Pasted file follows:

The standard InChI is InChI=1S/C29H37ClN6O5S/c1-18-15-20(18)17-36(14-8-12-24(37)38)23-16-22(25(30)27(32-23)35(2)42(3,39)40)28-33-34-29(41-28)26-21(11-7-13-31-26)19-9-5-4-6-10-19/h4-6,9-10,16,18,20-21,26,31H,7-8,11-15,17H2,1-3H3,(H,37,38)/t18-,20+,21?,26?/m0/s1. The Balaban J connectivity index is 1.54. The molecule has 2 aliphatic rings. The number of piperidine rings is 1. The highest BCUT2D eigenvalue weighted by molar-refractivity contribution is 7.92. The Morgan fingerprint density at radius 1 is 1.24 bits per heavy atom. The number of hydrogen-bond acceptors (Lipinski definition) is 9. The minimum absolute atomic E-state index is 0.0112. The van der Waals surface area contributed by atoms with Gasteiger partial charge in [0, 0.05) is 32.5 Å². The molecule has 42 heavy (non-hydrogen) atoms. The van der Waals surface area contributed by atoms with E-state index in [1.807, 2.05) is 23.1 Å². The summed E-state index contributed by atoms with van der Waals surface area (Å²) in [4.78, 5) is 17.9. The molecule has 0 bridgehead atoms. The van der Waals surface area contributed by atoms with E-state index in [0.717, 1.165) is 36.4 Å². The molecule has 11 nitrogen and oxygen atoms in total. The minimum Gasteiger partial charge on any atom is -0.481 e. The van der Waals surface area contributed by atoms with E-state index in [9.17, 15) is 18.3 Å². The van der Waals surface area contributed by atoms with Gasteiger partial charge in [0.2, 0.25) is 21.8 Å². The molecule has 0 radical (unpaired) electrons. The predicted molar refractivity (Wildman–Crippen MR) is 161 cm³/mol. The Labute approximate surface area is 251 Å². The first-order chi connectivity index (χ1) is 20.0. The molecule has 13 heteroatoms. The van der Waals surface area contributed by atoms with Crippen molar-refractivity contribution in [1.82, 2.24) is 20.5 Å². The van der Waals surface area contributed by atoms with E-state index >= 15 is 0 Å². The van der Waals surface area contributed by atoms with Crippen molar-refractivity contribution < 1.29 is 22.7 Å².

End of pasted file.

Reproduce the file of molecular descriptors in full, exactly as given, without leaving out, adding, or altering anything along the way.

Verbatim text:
The standard InChI is InChI=1S/C29H37ClN6O5S/c1-18-15-20(18)17-36(14-8-12-24(37)38)23-16-22(25(30)27(32-23)35(2)42(3,39)40)28-33-34-29(41-28)26-21(11-7-13-31-26)19-9-5-4-6-10-19/h4-6,9-10,16,18,20-21,26,31H,7-8,11-15,17H2,1-3H3,(H,37,38)/t18-,20+,21?,26?/m0/s1. The Balaban J connectivity index is 1.54. The molecule has 2 aliphatic rings. The number of piperidine rings is 1. The highest BCUT2D eigenvalue weighted by molar-refractivity contribution is 7.92. The Morgan fingerprint density at radius 1 is 1.24 bits per heavy atom. The number of hydrogen-bond acceptors (Lipinski definition) is 9. The minimum absolute atomic E-state index is 0.0112. The van der Waals surface area contributed by atoms with Gasteiger partial charge in [0, 0.05) is 32.5 Å². The molecule has 42 heavy (non-hydrogen) atoms. The van der Waals surface area contributed by atoms with E-state index in [1.807, 2.05) is 23.1 Å². The summed E-state index contributed by atoms with van der Waals surface area (Å²) in [4.78, 5) is 17.9. The molecule has 0 bridgehead atoms. The van der Waals surface area contributed by atoms with E-state index in [0.717, 1.165) is 36.4 Å². The molecule has 11 nitrogen and oxygen atoms in total. The minimum Gasteiger partial charge on any atom is -0.481 e. The van der Waals surface area contributed by atoms with E-state index in [9.17, 15) is 18.3 Å². The van der Waals surface area contributed by atoms with Gasteiger partial charge in [0.2, 0.25) is 21.8 Å². The molecule has 0 radical (unpaired) electrons. The predicted molar refractivity (Wildman–Crippen MR) is 161 cm³/mol. The Labute approximate surface area is 251 Å². The first-order chi connectivity index (χ1) is 20.0. The molecule has 13 heteroatoms. The van der Waals surface area contributed by atoms with Crippen molar-refractivity contribution in [1.82, 2.24) is 20.5 Å². The van der Waals surface area contributed by atoms with E-state index >= 15 is 0 Å². The van der Waals surface area contributed by atoms with Crippen molar-refractivity contribution < 1.29 is 22.7 Å².